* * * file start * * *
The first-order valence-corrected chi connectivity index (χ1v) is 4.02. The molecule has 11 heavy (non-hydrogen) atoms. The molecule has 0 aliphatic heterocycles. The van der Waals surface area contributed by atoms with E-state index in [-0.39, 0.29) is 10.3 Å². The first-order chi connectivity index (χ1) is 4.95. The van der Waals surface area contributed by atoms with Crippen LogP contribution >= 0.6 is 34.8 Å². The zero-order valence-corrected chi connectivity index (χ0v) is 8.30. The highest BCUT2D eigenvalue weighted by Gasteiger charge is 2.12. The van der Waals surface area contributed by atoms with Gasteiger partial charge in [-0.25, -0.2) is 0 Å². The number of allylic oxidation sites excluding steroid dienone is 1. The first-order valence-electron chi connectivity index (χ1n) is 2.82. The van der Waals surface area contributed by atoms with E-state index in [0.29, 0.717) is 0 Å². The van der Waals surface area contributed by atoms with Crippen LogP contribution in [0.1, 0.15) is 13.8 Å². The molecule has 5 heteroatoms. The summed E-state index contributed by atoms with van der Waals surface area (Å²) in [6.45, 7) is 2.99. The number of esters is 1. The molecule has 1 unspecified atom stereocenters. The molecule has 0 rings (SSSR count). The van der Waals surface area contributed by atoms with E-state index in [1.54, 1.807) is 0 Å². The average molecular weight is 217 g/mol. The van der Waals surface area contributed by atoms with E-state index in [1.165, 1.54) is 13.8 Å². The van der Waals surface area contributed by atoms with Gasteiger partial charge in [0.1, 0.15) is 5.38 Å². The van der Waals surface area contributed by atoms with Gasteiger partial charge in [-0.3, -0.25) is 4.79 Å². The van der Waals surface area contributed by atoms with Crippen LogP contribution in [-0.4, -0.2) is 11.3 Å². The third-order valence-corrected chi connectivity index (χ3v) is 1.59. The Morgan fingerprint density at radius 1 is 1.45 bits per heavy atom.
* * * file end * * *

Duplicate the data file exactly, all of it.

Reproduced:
The first-order valence-corrected chi connectivity index (χ1v) is 4.02. The molecule has 11 heavy (non-hydrogen) atoms. The molecule has 0 aliphatic heterocycles. The van der Waals surface area contributed by atoms with E-state index in [-0.39, 0.29) is 10.3 Å². The first-order chi connectivity index (χ1) is 4.95. The van der Waals surface area contributed by atoms with Crippen LogP contribution >= 0.6 is 34.8 Å². The zero-order valence-corrected chi connectivity index (χ0v) is 8.30. The highest BCUT2D eigenvalue weighted by Gasteiger charge is 2.12. The van der Waals surface area contributed by atoms with Gasteiger partial charge in [-0.25, -0.2) is 0 Å². The number of allylic oxidation sites excluding steroid dienone is 1. The first-order valence-electron chi connectivity index (χ1n) is 2.82. The van der Waals surface area contributed by atoms with E-state index in [0.29, 0.717) is 0 Å². The van der Waals surface area contributed by atoms with Crippen LogP contribution in [0.1, 0.15) is 13.8 Å². The molecule has 5 heteroatoms. The summed E-state index contributed by atoms with van der Waals surface area (Å²) in [6.45, 7) is 2.99. The number of esters is 1. The molecule has 1 unspecified atom stereocenters. The molecule has 0 rings (SSSR count). The van der Waals surface area contributed by atoms with E-state index in [1.54, 1.807) is 0 Å². The average molecular weight is 217 g/mol. The van der Waals surface area contributed by atoms with E-state index in [1.165, 1.54) is 13.8 Å². The van der Waals surface area contributed by atoms with Gasteiger partial charge in [0.1, 0.15) is 5.38 Å². The van der Waals surface area contributed by atoms with Gasteiger partial charge in [-0.3, -0.25) is 4.79 Å². The van der Waals surface area contributed by atoms with Crippen LogP contribution in [-0.4, -0.2) is 11.3 Å². The third-order valence-corrected chi connectivity index (χ3v) is 1.59. The Morgan fingerprint density at radius 1 is 1.45 bits per heavy atom.